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Sir Walter Scott at Shakespeare's tomb


Sir Walter Scott at Shakespeare's Tomb, c.1828

Oil on canvas

Attributed variously to Sir William Allan, Benjamin Haydon, and David Roberts

This large painting commemorates Scott's second visit to Stratford-upon-Avon in 1828 though it was probably painted slightly later. Scott, a very successful novelist and poet in his own lifetime, was an admirer of Shakespeare often including references to Shakespeare's work in his own writing. He recorded this visit in his journal, writing 'we visited the tomb of the mighty wizzard. It is in the bad taste of James Ist’s reign but what a magic does the locality possess. There are stately monuments of forgotten families but when you have seen Shakespeare what care we for the rest? All around is Shakespeare(‘s) exclusive property.'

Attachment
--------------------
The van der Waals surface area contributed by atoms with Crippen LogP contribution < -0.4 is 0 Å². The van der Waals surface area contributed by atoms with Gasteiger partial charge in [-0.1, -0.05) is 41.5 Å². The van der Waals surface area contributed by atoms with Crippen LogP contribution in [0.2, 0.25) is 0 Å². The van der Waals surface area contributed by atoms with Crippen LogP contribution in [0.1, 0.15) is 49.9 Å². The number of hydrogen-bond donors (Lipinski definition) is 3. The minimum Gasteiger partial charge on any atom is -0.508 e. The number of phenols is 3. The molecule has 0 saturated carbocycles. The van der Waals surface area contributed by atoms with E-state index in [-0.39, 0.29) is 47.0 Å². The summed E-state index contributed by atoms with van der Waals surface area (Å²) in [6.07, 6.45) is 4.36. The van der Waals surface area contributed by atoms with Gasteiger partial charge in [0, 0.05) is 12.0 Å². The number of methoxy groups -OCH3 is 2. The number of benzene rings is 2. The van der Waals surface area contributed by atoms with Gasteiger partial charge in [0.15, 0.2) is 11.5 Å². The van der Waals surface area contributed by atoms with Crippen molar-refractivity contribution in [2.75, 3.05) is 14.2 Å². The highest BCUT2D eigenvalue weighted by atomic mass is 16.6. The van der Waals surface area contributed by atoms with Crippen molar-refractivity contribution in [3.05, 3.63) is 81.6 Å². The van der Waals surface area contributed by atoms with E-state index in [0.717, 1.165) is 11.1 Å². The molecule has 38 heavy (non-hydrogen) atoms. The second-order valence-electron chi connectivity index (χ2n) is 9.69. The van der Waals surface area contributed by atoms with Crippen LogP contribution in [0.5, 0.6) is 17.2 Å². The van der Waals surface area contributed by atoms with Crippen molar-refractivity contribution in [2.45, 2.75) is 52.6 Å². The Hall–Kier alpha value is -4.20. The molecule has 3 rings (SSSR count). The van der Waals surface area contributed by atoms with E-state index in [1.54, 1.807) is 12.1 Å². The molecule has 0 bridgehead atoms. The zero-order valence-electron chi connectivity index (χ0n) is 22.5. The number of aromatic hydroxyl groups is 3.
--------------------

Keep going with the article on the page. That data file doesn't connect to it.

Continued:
The painting evokes a tranquil moment with one writer quietly contemplating another. Scott had been presented with a cast of the bust in Holy Trinity Church by the sculptor George Bullock. He wrote to a friend, 'Now I have only to arrange a proper shrine for the Bard of Avon since you have fitted him with an altar worthy of himself'. He even got Bullock to take a life cast of his own head so that he could compare his physiognomy with Shakespeare’s and souvenirs produced in the 19th century often pair the two authors' likenesses.

Purchased and gifted by Friends of the Shakespeare Birthplace Trust, 1969.

  • Measurements

  • Width

    0.84 metres

  • Height

    1.08 metres

  • Credit line

    CC-BY-NC-ND Image Courtesy of the Shakespeare Birthplace Trust